Cell Phone Use Increases Likelihood of Mouth CancerDec 17, 2007 | Parker Waichman LLP
Cell phone use raises the risk of mouth cancer, a new study has found. Five years of heavy use increased the chances of developing a tumor by around 50 percent compared with people who had never used a mobile phone, scientists found. The study is the latest to link cell phone use to a serious disease, and raises concerns that mobile phones could be interfering with the body in ways that scientists simply do not yet understand.
Previous studies into the links between phones and cancer have generated conflicting results with the vast majority claiming to have found no evidence of serious health risks. A number of studies have found links between cell phone usage and cancers of the head and ear. The latest research, carried out in Israel, was published in the respected American Journal of Epidemiology.
The lifestyles of 402 people with benign mouth tumors and 56 with malignant tumors were compared to a control group of 1,266 people. Those who used mobile phones were more likely than normal to develop parotid gland tumors. The parotid is the largest of the salivary glands and sits at the back of the mouth not far from the ear. Long-term users of mobile phones tended to develop tumors on the same side of the head as the phone was normally held. People who used mobile phones in rural areas, where the phone has to work harder to make contact with the nearest base station, were found to be at greater risk. The cause of the heightened risk was not established.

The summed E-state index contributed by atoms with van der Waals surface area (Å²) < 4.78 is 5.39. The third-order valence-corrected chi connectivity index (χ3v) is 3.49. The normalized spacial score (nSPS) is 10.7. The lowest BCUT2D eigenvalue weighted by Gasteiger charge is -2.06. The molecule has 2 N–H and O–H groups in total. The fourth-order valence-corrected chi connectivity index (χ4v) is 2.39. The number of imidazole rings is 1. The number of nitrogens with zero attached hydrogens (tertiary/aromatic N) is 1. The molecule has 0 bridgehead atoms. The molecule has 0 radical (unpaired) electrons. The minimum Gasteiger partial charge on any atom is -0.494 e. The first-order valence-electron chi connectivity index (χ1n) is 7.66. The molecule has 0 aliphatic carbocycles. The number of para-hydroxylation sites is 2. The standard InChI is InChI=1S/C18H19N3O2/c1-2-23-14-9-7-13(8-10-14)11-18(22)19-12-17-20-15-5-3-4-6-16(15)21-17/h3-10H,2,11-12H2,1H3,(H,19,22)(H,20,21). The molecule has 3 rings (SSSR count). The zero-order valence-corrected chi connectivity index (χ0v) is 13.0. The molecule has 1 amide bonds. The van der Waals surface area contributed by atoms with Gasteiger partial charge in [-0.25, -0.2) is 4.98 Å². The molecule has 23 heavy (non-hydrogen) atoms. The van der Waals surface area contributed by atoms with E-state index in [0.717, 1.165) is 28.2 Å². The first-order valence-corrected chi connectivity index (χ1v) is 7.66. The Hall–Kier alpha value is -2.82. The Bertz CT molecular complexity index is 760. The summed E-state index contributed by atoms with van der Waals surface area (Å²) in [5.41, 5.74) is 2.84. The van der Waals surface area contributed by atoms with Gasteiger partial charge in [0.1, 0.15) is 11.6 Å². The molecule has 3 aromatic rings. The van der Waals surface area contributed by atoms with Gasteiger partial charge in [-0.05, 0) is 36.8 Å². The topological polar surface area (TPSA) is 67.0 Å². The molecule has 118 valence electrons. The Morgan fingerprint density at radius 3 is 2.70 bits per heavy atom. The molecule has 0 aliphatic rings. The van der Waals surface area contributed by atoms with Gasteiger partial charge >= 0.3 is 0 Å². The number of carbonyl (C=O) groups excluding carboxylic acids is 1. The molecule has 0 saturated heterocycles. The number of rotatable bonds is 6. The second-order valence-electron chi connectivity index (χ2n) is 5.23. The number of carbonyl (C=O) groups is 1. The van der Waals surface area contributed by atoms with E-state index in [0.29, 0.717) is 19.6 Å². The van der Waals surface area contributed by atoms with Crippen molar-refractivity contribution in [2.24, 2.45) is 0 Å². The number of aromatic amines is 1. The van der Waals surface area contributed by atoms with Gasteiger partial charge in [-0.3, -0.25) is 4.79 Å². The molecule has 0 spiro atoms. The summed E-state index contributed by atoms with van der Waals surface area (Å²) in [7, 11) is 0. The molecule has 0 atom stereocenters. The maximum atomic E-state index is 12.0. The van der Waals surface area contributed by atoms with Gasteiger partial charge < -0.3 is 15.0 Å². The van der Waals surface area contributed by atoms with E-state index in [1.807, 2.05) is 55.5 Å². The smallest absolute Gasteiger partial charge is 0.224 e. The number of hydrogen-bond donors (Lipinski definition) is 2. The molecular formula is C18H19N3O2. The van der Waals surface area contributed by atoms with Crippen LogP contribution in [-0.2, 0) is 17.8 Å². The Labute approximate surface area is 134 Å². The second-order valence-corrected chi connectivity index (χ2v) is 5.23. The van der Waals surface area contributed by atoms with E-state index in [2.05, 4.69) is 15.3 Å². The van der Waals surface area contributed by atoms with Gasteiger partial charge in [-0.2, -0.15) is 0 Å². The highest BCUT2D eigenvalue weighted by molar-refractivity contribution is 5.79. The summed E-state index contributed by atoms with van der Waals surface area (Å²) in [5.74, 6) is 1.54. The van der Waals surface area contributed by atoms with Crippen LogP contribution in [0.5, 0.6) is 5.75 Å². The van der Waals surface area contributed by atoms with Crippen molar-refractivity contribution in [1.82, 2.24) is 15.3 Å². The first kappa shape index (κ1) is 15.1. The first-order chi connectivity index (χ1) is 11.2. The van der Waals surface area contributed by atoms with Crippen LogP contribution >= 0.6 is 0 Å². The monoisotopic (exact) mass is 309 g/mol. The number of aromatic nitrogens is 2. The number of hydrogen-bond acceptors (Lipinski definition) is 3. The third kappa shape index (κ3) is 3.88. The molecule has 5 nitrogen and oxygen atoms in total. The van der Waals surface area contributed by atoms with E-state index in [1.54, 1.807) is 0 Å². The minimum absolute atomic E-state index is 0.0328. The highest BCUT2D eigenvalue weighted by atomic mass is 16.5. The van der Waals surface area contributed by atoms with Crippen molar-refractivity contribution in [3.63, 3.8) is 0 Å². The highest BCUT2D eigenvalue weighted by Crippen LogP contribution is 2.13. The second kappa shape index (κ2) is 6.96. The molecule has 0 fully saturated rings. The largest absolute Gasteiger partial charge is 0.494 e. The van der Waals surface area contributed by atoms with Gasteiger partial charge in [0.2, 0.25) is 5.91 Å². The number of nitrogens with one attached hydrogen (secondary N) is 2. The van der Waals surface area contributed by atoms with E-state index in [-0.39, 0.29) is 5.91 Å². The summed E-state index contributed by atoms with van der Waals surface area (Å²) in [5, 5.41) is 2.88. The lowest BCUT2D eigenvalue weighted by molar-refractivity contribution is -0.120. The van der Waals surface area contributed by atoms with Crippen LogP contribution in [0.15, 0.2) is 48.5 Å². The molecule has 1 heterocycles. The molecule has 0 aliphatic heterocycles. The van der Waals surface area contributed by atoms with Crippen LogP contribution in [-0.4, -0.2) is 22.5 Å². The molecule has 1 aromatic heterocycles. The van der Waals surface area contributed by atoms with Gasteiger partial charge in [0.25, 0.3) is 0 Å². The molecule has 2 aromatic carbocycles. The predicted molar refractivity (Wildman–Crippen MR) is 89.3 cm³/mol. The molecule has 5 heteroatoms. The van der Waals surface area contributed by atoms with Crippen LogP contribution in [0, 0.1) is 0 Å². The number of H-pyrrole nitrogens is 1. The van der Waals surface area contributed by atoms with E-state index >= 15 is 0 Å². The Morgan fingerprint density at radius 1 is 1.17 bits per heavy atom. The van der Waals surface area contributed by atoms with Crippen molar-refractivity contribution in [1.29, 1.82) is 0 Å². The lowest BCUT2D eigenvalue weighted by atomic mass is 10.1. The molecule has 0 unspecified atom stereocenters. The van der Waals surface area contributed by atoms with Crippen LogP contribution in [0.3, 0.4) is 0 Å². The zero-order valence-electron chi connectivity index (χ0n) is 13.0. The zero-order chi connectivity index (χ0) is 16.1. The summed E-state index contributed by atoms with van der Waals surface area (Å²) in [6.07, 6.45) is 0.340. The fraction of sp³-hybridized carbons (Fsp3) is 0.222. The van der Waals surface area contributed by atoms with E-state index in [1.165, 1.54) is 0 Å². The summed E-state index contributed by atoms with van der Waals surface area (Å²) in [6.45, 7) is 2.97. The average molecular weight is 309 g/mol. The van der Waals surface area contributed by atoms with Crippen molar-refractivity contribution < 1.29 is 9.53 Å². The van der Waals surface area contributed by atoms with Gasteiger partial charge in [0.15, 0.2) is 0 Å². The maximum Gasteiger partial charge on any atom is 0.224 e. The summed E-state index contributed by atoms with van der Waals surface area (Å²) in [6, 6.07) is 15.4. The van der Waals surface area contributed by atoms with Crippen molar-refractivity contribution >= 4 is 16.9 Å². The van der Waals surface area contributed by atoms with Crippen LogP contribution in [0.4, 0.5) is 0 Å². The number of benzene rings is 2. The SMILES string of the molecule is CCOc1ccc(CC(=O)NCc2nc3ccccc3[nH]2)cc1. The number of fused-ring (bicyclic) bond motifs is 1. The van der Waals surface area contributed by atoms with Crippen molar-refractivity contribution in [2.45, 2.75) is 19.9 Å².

Most studies have looked at the way the electromagnetic fields created by phones warm tissue; however, the levels of the fields are thought too small to have a heating effect. Instead, some researchers believe the fields have the power to disrupt chemical bonds within cells or damage DNA. The lead researcher—Dr. Siegal Sadetzki, from the Chaim Sheba Medical Centre in Tel Hashomer, Israel—urges caution regarding drawing conclusions. A similar study published a year ago in the same journal and based on mouth cancer sufferers in Denmark and Sweden found no increased risk. But campaigners against mobile use leapt on the findings.
Graham Philips of PowerWatch—a nonprofit, independent advocacy group working in the United Kingdom’s electromagnetic field and microwave radiation health debate—states that this is additional and stronger evidence that mobile phones "This is more evidence - and strong evidence too - that mobile phones have a biological effect," said Graham Philips of Powerwatch. "It brings into question once again the official guidelines on safe exposure which are based on the heating effects, not the non-thermal effects that they seem to have shown here."
Other scientists urged caution as the cancers studied are extremely rare. Only 400 parotid tumor cases are diagnosed each year in the United Kingdom and, of these, only 60 are found to be malignant. The advice from the Department of Health is that there is still no evidence that mobile phones pose a health risk; however, a Government funded six-year study in September found a hint of a higher cancer risk and concluded that a danger cannot be ruled out.